Winter Games

China holds war games near Korean border

Type 07 122mm cannon in PLA exercises near N. Korea in April / Source: Chinese Internet
December 9, 2013

China’s military is holding large-scale military maneuvers near the North Korean border amid new signs of political instability in Pyongyang.

U.S. military intelligence assets in Asia—including satellites, aircraft and ships—are monitoring the war games by the 39th Army Group that are part of the Shenyang military region.

A defense official said the war games are routine winter training and do not appear related to the ouster of No. 2 North Korean leader Jang Song Thaek, confirmed by the Pyongyang regime Sunday night.

The official pointed to a Chinese military newspaper report on the exercises.

The PLA Daily, the official military newspaper, reported Friday that the exercises began Dec. 4 and involved cold-weather operations of about 3,000 troops.

The maneuvers are taking place in the Changbai Mountains near China’s northeastern border with North Korea.

As part of the Chinese military’s efforts to increase realistic training, the exercises were carried out without site surveys or adaptation training before the winter season.

The exercises are said by the newspaper to simulate "real-war" training, a key theme of Chinese military training over the past several years.

"This training exercise will focus on researching movement, camouflage, billeting, command, and combat operations in the severely cold conditions of winter, and explore ways to build up the overall combat capabilities of units," 39th Group Army Commander Gen. Pan Liangshi was quoted as saying.

Additionally, the war games will involve training with electromagnetic warfare operations, including jamming and other types of electronic warfare.

Cold weather preparations included the installation of heated fuel lines in wheeled vehicles and jump starter batteries for armored vehicles. Wheeled vehicles were fitted with chains.

Disclosure of the war games comes as North Korea’s communist government confirmed the ouster of Jang Song Thaek, the uncle of Kim Jong Un  who is considered the No. 2 leader in North Korea.

North Korean state radio announced that Jang, a Politburo member and vice chairman of the powerful National Defense Commission, had been removed from his positions and stripped of all power.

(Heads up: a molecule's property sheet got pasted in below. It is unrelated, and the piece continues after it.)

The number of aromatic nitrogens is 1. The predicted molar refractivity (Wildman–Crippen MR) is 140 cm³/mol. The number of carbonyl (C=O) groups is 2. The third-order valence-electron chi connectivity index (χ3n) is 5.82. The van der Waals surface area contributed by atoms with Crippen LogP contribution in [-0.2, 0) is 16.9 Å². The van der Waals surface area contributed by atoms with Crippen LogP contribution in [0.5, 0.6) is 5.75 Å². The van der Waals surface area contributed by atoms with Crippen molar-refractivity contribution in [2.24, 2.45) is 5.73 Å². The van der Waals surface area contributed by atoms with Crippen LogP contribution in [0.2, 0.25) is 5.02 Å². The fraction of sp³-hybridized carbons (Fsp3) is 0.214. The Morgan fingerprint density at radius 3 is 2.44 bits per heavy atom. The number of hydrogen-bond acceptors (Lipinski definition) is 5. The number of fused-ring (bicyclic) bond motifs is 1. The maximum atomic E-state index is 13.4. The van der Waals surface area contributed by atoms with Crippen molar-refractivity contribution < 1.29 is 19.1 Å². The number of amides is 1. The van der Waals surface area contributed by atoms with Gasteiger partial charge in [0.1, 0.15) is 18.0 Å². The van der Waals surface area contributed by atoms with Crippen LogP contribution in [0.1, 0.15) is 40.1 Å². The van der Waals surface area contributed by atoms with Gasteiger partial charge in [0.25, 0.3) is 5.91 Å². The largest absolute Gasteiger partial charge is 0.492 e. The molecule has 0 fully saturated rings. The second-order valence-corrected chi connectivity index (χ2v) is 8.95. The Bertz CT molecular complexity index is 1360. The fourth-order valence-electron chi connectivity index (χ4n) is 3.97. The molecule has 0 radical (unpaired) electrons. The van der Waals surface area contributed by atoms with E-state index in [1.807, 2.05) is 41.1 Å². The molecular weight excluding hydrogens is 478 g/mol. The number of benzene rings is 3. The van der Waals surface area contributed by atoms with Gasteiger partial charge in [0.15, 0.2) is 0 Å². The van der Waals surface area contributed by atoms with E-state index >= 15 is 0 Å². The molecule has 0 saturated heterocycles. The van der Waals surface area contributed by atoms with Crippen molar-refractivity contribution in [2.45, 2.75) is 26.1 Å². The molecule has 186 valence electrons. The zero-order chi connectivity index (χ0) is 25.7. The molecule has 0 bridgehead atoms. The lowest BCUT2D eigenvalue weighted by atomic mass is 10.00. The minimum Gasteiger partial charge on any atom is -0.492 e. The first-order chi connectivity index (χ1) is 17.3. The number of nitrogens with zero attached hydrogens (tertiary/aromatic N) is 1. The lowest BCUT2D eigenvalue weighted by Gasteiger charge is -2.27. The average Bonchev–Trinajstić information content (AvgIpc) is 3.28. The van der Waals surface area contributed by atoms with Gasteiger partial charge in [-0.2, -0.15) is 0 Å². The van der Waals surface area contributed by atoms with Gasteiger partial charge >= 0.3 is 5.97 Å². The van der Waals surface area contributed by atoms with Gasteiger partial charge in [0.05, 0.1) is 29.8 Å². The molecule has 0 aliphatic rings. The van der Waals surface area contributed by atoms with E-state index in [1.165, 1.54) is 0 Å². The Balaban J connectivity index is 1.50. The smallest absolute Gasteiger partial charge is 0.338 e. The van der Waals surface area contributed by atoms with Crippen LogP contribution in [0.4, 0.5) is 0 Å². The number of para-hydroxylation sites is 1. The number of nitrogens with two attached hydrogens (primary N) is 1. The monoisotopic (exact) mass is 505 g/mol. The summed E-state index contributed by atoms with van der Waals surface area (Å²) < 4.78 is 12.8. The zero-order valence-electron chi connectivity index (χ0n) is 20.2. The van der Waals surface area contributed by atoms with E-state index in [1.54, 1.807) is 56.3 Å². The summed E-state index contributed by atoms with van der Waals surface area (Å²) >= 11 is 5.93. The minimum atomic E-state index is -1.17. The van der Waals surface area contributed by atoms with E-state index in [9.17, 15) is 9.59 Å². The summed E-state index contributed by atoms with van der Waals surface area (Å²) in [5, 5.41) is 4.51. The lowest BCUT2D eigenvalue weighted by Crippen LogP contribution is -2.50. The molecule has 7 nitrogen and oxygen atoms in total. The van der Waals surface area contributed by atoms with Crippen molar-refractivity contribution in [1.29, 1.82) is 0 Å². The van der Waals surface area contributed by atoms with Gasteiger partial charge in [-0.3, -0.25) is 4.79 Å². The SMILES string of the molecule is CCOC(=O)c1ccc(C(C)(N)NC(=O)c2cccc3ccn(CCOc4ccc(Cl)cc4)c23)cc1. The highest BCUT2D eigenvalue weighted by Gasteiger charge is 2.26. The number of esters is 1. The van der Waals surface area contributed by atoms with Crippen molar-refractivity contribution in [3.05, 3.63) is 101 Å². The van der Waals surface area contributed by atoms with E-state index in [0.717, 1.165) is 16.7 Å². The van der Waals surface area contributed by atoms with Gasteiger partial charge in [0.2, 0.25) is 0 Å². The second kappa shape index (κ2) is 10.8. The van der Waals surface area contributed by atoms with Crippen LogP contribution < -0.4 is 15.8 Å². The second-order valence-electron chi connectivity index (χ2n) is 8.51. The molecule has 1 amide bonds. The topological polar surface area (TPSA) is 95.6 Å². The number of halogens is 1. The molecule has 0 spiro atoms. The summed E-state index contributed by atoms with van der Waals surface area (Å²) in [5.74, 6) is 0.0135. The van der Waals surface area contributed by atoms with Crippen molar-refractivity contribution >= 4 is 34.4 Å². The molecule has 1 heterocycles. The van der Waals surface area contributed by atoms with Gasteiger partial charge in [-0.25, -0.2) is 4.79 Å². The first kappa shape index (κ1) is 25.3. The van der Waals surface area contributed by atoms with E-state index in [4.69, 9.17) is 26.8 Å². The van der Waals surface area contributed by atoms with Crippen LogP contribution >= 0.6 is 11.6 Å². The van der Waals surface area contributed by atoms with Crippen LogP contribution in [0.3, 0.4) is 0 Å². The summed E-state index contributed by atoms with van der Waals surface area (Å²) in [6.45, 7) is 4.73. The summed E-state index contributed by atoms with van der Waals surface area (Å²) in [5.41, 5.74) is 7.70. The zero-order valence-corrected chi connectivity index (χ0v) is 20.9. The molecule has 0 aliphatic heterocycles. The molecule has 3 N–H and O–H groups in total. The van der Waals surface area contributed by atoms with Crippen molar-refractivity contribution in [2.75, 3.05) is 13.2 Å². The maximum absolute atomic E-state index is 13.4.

Jang was shown on state television being arrested at a Party meeting.

The report said Jang was part of an "anti-party and counter-revolutionary" faction that was labeled "extremely dangerous."

The faction was plotting within the ruling Workers Party of Korea to "challenge the party through factional maneuvers, while attempting to undermine the party's monolithic leadership."

According to the report, Jang and others committed "anti-state" and "anti-people" criminal acts and "double-dealing behind the scene [sic]."

Jang had been viewed as seeking closer ties to China and was involved in North Korea’s foreign economic relations.

He was accused of following the "capitalist way of life," seeking to take personal control of North Korean economic development and of selling off North Korean resources as "giveaway prices."

"The criminal acts committed by Jang Song Thaek and his followers are mind boggling, and they brought immensely harmful consequences to our party and revolution," the report said.

China’s military in the past has conducted military war games near North Korea.

Chinese leaders fear a breakdown in order in North Korea will send thousands of refugees into China.

China conducted similar war games in the spring when tensions were high over North Korean threats to attack the south.

The military activities between March and April coincided with reports that North Korea was preparing to conduct new and destabilizing tests of mobile KN-08 missiles.

The spring exercises took place in Jilin province and reports from the region indicated Chinese forces had been ordered to be on a heightened state of alert.

Those movements included PLA heavy armored vehicles, including tanks and armored personnel carriers, which were reported moving near the Yalu River that separates China from North Korea.

There is no indication the latest military maneuvers involve a heightened alert status.

Published under: China , North Korea